Substituting for Toscanini

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In fall 1931, Arturo Toscanini was forced to cancel a two-week engagement with the Philadelphia Orchestra because of a joint ailment. Judson contacted a number of prominent conductors to fill in for Toscanini, but according to a 1969 interview with Ormandy, "They were to follow Leopold Stokowski and replace Toscanini. You could not be in a worse position, and they were not going to take that chance." Although Ormandy had conducted both the New York Philharmonic and the Philadelphia Orchestra, he was still best known for his weekly performances on CBS radio. As Ormandy put it, he was a "radio conductor." "I had nothing to lose and everything to gain, . . . even though my manager [Judson] said, 'If you listen to me, I wouldn't do it, but you are the only one left, and here's your chance if you want it.' . . . Luckily, in three days' time I had to prepare a program that Stokowski made me learn." Since he was still relatively untested, Judson engaged him for only the first week.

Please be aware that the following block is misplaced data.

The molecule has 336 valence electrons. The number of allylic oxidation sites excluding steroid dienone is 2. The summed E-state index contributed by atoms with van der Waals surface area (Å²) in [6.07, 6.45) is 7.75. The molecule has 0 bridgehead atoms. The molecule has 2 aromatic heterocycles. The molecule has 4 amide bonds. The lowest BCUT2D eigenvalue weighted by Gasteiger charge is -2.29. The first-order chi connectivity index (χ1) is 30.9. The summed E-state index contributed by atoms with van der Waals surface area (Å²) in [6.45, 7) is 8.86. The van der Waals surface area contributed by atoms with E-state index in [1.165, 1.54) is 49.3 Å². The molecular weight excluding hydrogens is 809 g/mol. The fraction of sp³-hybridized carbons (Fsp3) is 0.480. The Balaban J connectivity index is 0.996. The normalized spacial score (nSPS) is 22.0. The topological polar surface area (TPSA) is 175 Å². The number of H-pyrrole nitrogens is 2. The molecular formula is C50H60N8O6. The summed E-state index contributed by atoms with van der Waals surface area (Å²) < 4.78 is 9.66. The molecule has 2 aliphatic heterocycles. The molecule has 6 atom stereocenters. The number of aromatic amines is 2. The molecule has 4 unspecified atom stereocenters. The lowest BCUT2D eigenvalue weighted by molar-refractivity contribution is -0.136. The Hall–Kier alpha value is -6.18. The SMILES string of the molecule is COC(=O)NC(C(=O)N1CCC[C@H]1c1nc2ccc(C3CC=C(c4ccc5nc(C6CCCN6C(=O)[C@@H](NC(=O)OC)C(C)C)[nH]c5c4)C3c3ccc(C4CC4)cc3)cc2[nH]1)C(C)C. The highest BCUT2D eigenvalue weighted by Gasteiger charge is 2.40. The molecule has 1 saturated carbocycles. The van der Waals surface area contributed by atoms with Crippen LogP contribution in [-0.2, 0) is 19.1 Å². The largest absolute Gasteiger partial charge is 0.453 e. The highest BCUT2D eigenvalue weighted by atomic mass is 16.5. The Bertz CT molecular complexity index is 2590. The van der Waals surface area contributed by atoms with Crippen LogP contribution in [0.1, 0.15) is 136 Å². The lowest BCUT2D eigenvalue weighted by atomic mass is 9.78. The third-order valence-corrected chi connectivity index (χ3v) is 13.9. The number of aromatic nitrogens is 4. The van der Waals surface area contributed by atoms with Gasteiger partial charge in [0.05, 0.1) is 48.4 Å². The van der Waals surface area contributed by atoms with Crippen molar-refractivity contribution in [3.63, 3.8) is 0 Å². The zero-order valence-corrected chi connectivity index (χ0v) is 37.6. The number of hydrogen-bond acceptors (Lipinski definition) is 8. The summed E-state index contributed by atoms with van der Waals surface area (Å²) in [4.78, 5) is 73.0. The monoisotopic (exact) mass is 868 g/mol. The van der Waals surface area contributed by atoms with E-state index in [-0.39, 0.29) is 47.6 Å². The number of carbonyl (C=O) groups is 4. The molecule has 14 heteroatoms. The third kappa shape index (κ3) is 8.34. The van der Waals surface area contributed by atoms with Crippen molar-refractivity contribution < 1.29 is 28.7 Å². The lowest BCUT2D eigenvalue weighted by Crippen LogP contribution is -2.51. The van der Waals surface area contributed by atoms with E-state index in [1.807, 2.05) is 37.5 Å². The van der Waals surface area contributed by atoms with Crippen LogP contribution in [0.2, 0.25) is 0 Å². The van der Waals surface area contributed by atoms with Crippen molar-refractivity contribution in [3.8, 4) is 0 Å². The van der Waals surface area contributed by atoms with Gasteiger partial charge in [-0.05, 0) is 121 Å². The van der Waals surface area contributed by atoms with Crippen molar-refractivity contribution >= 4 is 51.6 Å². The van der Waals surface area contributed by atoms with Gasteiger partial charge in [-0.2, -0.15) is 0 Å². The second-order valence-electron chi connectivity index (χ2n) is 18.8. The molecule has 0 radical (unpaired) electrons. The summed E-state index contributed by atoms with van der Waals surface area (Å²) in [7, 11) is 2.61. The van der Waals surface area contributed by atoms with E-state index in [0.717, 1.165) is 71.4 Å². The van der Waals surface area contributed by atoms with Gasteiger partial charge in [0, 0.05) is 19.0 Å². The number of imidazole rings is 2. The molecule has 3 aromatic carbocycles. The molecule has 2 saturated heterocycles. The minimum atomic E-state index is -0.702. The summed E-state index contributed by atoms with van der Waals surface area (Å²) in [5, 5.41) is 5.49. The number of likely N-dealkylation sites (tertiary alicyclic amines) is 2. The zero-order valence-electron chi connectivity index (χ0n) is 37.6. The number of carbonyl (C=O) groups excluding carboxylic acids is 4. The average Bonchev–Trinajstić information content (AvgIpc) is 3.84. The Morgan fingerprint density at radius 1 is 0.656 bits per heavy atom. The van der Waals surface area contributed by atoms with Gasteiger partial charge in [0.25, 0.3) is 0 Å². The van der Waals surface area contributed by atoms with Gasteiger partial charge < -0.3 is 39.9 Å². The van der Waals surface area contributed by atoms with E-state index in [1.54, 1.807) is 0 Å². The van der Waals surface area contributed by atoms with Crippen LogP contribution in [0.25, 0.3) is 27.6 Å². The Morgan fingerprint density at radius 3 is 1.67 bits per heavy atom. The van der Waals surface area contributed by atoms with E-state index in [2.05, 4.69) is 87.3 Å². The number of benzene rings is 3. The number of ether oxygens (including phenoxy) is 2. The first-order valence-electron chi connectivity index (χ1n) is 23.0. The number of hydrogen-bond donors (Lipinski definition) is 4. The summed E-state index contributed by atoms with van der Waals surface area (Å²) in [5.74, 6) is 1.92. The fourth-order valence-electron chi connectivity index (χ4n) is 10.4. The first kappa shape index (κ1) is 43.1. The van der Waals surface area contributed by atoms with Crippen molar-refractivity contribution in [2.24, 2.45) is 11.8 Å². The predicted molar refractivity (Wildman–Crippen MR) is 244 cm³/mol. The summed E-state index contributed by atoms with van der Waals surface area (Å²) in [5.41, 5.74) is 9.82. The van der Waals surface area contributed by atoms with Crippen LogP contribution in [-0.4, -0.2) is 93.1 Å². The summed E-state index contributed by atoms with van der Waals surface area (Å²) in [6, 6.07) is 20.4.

For his first concert, Ormandy conducted the Brahms Symphony no. 4, Richard Strauss's Till Eulenspiegels lustige Streiche and Rosenkavalier Suite, and the "Polka and Fugue" from Jaromír Weinberger's operetta Schwanda the Bagpiper, "a new work not previously heard in regular concerts of the Orchestra." During the intermission of the first concert, Judson, pleased by what he had heard and reassured by the audience's enthusiastic reception, invited Ormandy to continue with the orchestra through what would have been Toscanini's second week. At the end of this second week, a review published in the 8 November 1931 Philadelphia Record bore the headline, "Will Phila. Jilt the Stokowski for Ormandy?"

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